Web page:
|The Czech writer Karol Capek is generally given credit as the person who coined the word robot (though Karol gives his brother Josef credit for the term). The word is a derivative of the Czech word for forced labor or serf. Karol used it in the title of his 1921 play "Rossum's Universal Robots." One of the themes of this play was the dehumanization of man in a technological civilization.
Issac Asimov was perhaps the first robot expert. His Laws of Robotics from 1940 are interesting and enduring descriptions of the robots of science fiction. Here are those three laws:
First Law: A robot may not injure a human being, or, through inaction allow a human being to come to harm.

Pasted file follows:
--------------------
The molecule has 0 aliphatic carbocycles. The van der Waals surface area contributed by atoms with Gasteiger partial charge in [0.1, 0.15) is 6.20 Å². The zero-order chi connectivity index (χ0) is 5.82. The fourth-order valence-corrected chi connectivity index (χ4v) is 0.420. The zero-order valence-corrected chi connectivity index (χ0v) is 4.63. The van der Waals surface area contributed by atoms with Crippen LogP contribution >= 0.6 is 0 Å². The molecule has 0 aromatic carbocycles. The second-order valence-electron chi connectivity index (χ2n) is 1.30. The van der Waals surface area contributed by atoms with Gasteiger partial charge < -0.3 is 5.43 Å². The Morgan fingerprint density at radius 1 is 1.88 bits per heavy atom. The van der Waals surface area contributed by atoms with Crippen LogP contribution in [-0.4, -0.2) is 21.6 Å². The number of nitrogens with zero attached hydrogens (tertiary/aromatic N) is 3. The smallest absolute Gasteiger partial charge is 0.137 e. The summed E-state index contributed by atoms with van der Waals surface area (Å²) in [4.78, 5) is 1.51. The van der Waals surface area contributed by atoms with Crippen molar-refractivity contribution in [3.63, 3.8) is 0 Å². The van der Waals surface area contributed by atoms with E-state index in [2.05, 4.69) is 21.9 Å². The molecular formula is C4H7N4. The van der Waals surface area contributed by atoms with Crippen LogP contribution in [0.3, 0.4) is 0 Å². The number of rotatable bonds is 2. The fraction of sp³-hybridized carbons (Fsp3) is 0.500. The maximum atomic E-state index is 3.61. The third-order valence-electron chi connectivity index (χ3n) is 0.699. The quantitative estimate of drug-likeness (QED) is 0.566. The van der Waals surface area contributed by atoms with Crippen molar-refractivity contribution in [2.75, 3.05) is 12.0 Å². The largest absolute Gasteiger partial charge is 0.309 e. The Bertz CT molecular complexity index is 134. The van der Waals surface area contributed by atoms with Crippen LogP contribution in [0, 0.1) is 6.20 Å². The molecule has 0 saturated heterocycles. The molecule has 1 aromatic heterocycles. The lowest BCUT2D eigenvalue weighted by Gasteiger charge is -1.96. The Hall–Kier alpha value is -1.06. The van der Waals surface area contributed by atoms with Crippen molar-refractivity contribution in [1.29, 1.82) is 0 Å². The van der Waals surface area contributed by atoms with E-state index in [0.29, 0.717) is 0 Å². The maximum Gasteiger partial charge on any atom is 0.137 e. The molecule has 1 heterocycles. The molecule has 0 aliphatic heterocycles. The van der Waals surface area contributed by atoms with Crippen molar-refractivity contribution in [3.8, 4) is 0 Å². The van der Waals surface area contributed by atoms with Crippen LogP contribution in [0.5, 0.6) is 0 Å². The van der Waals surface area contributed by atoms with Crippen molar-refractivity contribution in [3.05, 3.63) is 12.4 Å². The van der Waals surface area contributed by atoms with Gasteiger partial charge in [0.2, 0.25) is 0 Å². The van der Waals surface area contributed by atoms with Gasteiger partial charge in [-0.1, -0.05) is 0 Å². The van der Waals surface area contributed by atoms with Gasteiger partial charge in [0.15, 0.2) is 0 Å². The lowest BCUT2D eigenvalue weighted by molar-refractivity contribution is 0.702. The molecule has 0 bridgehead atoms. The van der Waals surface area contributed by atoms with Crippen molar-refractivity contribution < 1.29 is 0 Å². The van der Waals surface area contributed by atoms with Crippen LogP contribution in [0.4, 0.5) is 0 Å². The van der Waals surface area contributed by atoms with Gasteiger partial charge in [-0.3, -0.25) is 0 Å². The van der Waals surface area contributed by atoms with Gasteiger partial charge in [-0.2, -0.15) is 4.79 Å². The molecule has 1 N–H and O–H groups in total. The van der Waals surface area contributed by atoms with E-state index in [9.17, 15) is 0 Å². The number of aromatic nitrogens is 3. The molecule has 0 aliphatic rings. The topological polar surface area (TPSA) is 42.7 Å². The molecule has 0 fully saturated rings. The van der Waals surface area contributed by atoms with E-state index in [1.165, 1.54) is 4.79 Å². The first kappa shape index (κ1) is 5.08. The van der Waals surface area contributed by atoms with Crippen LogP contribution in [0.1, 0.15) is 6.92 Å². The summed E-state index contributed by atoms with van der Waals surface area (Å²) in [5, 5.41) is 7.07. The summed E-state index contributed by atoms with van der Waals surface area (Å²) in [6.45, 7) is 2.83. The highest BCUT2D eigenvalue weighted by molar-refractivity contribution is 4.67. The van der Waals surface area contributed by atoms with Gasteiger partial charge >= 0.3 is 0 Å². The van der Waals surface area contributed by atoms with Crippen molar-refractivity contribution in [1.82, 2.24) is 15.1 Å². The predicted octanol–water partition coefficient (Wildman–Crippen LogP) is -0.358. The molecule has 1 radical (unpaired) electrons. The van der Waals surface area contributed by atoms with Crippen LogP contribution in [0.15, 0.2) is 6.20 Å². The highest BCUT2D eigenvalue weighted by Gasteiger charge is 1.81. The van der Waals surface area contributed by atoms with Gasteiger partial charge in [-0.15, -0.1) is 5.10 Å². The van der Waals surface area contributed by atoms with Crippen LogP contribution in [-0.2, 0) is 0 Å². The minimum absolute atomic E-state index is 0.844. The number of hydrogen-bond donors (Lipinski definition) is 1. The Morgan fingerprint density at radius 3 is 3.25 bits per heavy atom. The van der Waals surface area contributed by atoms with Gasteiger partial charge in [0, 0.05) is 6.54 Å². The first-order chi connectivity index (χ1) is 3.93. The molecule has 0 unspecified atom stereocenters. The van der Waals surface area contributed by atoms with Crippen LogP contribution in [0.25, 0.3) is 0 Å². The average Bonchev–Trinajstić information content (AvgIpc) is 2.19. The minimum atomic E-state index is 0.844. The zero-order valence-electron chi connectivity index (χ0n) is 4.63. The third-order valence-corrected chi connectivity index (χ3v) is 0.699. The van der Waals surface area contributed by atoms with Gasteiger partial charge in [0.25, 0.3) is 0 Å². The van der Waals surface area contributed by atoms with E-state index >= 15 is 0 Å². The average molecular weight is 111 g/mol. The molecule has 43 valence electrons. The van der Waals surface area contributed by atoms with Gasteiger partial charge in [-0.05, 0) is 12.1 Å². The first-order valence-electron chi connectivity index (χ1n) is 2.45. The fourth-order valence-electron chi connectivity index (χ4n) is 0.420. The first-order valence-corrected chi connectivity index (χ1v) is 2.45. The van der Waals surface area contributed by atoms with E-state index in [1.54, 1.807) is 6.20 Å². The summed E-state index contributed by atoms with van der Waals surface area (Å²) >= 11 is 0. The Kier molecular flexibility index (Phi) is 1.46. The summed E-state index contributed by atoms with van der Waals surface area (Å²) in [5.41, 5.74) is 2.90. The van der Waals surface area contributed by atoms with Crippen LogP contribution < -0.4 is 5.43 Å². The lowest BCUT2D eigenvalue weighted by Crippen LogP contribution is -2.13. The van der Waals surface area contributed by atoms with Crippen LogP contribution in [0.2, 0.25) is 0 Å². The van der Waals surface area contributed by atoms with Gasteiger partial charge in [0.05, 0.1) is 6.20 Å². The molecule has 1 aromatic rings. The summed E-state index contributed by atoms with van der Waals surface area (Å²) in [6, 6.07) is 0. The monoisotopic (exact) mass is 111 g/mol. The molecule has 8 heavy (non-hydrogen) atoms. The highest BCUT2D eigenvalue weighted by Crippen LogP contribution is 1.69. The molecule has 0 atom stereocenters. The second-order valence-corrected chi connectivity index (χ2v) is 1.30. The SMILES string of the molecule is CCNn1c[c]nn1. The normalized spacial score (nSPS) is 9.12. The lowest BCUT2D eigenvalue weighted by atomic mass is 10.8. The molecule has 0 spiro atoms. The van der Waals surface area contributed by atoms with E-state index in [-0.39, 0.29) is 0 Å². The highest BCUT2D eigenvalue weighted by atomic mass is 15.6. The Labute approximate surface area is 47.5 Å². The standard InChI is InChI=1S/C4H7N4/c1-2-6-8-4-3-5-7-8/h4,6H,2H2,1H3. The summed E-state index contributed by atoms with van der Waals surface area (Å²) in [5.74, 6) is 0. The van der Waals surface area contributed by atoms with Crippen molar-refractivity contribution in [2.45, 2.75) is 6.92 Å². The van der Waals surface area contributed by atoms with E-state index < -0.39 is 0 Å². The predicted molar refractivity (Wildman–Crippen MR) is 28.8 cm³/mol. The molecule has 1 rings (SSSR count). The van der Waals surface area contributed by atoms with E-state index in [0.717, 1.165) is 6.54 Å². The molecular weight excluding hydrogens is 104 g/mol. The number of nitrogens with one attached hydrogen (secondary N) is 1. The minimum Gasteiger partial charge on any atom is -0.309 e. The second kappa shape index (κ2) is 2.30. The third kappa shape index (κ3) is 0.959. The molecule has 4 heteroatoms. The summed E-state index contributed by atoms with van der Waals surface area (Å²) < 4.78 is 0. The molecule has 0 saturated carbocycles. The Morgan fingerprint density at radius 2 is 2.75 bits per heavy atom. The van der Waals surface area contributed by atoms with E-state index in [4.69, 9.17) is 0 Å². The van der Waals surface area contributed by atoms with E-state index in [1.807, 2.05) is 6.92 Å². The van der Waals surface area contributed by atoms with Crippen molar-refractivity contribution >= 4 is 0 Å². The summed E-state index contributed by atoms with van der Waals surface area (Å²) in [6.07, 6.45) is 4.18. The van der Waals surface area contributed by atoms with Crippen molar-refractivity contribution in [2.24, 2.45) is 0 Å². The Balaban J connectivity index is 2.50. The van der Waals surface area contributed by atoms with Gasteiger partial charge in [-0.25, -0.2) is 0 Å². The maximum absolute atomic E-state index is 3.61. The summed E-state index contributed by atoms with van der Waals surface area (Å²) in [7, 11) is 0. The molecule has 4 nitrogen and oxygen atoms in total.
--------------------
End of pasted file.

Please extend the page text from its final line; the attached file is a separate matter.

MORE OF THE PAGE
Second Law: A robot must obey orders given it by human beings, except where such orders would conflict with the First Law.
Third Law: A robot must protect its own existence as long as such protection does not conflict with the First or Second Law.
Following is the definition of an industrial robot from the Robot Institute of America, 1979: "A reprogrammable, multifunctional manipulator designed to move material, parts, tools, or specialized devices through various programmed motions for the performance of a variety of tasks."
The "reprogrammable" part is where the robotics software comes in.